Why was Jesus baptized?

Discussion in '2004 Archive' started by Russ Kelly, Sep 10, 2004.

  1. Russ Kelly

    Russ Kelly
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    What do you think Matthew 3:15 means?
    Why was Jesus baptized?

    Matt 3:14-15
    14 But John tried to prevent Him, saying, "I have need to be baptized by You, and do You come to me?"
    15 But Jesus answering said to him, "Permit it at this time; for in this way it is fitting for us to fulfill all righteousness." Then he permitted Him. NASU

    Since none of our righteousness will get us to heaven, then it must be all of Christ's.

    Christ was clearly baptized "to fulfill all righteousness." Thus, when the thief on the cross BELIEVED, then Christ's righteousness immediately became the thief's imputed righteousness. Therefore, the thief was indeed baptized -- He received Christ's baptism FOR him.

    Is this concept far-fetched, or is it a proper application of imputed righteousness and righteousness by faith alone?
     
  2. Craigbythesea

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    Personally, I believe that it is far fetched, that is, unless one is arguing for the doctrine of Baptismal regeneration—in that case it could come in very handy because of the fact that the thief on the cross was not physically baptized is one of the primary arguments against the doctrine of baptismal regeneration. Even so, it is still somewhat far fetched, especially if you are a Baptist rather than a Lutheran :D .
     
  3. Craigbythesea

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    Martin Luther’s interpretation (see the Erlangen edition of Luther’s Works, vol. 19, pages 2 and 482; vol. 20, page 457; etc.) was that Jesus was baptized as our substitute, and that He took our sins down into the waters of the Jordan River and buried them there. Some have interpreted this to mean that our salvation was secured through Christ’s baptism. According to this interpretation, Christ secured the salvation of the thief on the cross through His baptism. My belief, however, is that Christ secured the salvation of the thief on the cross the same way that He secured our salvation—that is, through His blood in His atoning death.
     
  4. wopik

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    Perhaps to leave us an example of what we should do.
     
  5. Marcia

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    I think maybe Christ was baptized to show obedience to God since John the Baptist was telling people to repent and be baptized. Even though Jesus had no sins to repent of, He humbled himself by doing this and this goes along with Jesus humbling himself by leaving God and being born as a baby. It was also the way John recognized Jesus as the Messiah (outside the womb), and it at the baptism with Jesus that God spoke and the HS descended, showing all 3 Persons of the Trinity present together, so to speak.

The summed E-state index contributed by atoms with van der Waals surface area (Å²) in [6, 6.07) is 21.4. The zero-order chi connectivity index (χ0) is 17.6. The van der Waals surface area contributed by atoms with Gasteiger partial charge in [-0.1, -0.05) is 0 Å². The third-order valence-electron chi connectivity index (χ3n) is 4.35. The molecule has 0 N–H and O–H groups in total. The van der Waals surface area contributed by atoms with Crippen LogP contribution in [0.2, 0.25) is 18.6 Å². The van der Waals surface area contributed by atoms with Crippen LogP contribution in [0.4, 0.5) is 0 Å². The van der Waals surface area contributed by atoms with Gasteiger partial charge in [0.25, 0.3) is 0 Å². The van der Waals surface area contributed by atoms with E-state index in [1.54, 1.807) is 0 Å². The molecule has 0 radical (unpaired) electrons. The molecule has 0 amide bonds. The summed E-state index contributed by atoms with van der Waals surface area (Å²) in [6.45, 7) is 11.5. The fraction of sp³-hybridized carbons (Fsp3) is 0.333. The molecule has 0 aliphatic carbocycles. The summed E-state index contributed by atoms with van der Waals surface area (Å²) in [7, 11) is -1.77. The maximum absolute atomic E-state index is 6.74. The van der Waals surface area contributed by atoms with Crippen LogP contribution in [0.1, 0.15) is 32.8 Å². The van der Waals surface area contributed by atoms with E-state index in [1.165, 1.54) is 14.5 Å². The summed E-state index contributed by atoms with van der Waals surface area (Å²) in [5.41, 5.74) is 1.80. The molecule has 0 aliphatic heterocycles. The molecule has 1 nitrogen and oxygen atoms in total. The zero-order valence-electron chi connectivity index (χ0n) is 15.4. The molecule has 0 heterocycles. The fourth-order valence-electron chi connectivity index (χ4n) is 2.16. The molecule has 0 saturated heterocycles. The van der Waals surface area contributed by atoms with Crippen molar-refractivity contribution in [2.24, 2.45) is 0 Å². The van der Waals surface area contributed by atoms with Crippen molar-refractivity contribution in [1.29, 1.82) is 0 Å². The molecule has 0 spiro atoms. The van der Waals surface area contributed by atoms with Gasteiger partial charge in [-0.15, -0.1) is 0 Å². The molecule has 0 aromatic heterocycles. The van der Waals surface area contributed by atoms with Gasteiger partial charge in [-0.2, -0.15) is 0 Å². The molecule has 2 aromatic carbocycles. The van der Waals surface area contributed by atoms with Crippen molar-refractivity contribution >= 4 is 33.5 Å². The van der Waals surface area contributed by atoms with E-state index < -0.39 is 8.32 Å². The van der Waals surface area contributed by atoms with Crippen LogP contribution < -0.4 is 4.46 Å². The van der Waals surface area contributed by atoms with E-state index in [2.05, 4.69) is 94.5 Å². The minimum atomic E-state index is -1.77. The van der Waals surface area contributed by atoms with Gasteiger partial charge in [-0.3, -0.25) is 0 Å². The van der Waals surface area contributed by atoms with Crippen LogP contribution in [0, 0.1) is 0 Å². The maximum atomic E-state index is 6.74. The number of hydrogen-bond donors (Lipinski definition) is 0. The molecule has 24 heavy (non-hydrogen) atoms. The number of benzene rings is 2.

6. APuritanMindset

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    I was doing a little bit of looking at this passage because I noticed something interesting. the "us" in that passage is not capitolized, which means the "us" isn't referring to God, but is in general referring to Jesus and John.

    Could this have some bearing on the interpretation of the baptism of Jesus?
     
  7. Russ Kelly

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    Puritan
    Although the original Greek did not differentiate between capitalized words, you may have touched on something with the "us." Jesus was including John the Baptist in whatever was being fulfilled.

    Aa Craig alluded to, Jesus lived a perfect sinless life and offered that one complete sacrifice at Calvary. His "righteousness" included everythign he did FOR us. My argument is that the Father also saw His baptism FOR us and also imputed Christ's baptism to the beleiver as that perfect sinless baptism.

    Why was John included? Perhaps because the Old Testament prophecies used his ministry to "prepare the way" and Jesus' baptism marked the begining of His official ministry.

    Althou wopik's comment that Christ was showing us an example is true in a limited way, not everything Jesus did while under the jurisdiction of the Law was done to give us examples to follow.
     
  8. Craigbythesea

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    What then was the purpose of John's baptism of the masses, and what is the purpose of our baptizing believers today?
     
  9. Russ Kelly

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    Craig
    1. John's baptism was either Old Covenant or was following the Qumran tradition of many baptisms. I think that baptistries were even provided around the temple for those entering.